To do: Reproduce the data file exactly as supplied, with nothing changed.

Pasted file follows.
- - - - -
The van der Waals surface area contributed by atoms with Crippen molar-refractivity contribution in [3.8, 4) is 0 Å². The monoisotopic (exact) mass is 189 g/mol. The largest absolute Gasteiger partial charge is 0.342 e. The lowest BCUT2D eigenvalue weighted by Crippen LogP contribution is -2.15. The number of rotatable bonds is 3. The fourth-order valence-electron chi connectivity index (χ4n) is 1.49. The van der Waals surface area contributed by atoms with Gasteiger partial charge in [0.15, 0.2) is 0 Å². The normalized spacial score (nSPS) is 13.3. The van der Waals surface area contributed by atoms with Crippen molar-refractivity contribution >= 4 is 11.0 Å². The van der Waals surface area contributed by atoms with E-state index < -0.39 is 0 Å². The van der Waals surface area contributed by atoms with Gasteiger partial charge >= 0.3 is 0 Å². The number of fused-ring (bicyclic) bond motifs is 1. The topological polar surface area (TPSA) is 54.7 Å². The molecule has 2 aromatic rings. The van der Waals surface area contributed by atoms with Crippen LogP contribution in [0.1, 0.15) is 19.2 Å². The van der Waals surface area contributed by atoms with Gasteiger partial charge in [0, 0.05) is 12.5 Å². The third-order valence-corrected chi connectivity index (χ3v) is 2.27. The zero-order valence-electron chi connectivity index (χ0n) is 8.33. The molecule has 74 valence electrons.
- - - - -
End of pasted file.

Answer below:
The van der Waals surface area contributed by atoms with Crippen molar-refractivity contribution in [3.8, 4) is 0 Å². The monoisotopic (exact) mass is 189 g/mol. The largest absolute Gasteiger partial charge is 0.342 e. The lowest BCUT2D eigenvalue weighted by Crippen LogP contribution is -2.15. The number of rotatable bonds is 3. The fourth-order valence-electron chi connectivity index (χ4n) is 1.49. The van der Waals surface area contributed by atoms with Gasteiger partial charge in [0.15, 0.2) is 0 Å². The normalized spacial score (nSPS) is 13.3. The van der Waals surface area contributed by atoms with Crippen molar-refractivity contribution >= 4 is 11.0 Å². The van der Waals surface area contributed by atoms with E-state index < -0.39 is 0 Å². The van der Waals surface area contributed by atoms with Gasteiger partial charge >= 0.3 is 0 Å². The number of fused-ring (bicyclic) bond motifs is 1. The topological polar surface area (TPSA) is 54.7 Å². The molecule has 2 aromatic rings. The van der Waals surface area contributed by atoms with Crippen LogP contribution in [0.1, 0.15) is 19.2 Å². The van der Waals surface area contributed by atoms with Gasteiger partial charge in [0, 0.05) is 12.5 Å². The third-order valence-corrected chi connectivity index (χ3v) is 2.27. The zero-order valence-electron chi connectivity index (χ0n) is 8.33. The molecule has 74 valence electrons.